Both the studies conducted in the absolute alcohol-induced ulcer model and the acetic acid-induced ulcer model confirmed that HAEGL had a good potential for reduction of gastric ulcer in Wistar rats (see Table 8). In the absolute alcohol-induced ulcer model, rats treated with HAEGL at doses of 250 mg/kg body weight and 500 mg/kg body weight showed a significant reduction in the ulcer index (p < 0.01). After 5 days of treatment, HAEGL (250 mg/kg) and HAEGL (500 mg/kg) showed a reduction of 62% and 67% respectively, while the standard ranitidine showed a protection index of 88% (Fig. 3). Similarly in the acetic acid-induced ulcer model, it was observed that HAEGL (250 mg/kg) and HAEGL (500 mg/kg) showed a reduction of 60% and 65% respectively, while the standard famotidine showed a protection index of 89%.

Table 8 Effect of HAEGL on alcohol-induced and acetic acid-induced gastric ulcer on rats
Fig. 3
figure 3

Antiulcer potential of HAEGL compared with the respective standard drugs of alcohol-induced and acetic acid-induced antiulcer model

The results of the histopathological studies, on the inner lining of the extracted stomachs of the experimental animals, are shown in Fig. 4. Fig. 4a–e displays a representative image of each of the groups of the absolute alcohol induced ulcer model and Fig. 3f–j shows the results of the acetic acid induced ulcer model. It was observed that the detrimental effects of both the ulcer models like loss of gland architecture, erosion of the epithelial layer, edema, infiltration by inflammatory cells, etc. were effectively ameliorated in the HAEGL-treated groups. The results were comparable with the standard groups.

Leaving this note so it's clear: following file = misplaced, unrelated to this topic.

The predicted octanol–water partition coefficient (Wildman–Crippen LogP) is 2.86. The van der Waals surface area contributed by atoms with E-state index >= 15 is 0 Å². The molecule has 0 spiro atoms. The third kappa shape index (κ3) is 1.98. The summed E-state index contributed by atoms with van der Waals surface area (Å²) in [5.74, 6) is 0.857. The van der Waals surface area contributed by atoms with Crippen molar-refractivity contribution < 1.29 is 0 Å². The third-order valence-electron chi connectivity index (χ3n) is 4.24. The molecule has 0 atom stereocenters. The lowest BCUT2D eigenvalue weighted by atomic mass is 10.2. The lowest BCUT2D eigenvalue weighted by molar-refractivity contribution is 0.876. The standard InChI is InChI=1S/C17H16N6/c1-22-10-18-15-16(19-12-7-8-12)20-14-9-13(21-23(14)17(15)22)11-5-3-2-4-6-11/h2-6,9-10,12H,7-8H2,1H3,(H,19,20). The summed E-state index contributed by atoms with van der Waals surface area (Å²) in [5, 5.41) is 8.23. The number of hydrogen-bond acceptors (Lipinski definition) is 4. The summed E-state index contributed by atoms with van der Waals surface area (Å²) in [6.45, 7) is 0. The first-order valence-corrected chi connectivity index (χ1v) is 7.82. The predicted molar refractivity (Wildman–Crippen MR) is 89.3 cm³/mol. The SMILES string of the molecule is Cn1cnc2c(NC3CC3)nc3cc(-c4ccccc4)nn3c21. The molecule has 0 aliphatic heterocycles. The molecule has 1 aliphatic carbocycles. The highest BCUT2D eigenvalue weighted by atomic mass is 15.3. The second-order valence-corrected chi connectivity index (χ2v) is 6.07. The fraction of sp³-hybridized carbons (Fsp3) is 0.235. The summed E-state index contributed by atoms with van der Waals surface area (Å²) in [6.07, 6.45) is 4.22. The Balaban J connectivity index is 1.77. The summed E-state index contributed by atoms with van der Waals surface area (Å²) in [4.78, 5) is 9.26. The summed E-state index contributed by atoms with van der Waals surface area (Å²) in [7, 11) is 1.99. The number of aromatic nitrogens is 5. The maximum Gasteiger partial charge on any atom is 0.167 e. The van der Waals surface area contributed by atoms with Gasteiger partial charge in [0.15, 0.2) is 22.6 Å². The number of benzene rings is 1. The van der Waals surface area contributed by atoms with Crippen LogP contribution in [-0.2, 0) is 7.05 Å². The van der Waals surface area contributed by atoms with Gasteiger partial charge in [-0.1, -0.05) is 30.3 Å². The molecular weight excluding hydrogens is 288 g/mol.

Fig. 4
figure 4

Representative images for histopathological evaluation of inner gastric surface of Wistar albino rats subjected to alcohol-induced (plate ‘a’ to ‘e’) and acetic acid-induced antiulcer model (plate ‘f’ to ‘j’) at × 100 magnification. a Normal control group. b Diabetic control. c HAEGL (250 mg/kg). d HAEGL (500 mg/kg). e Standard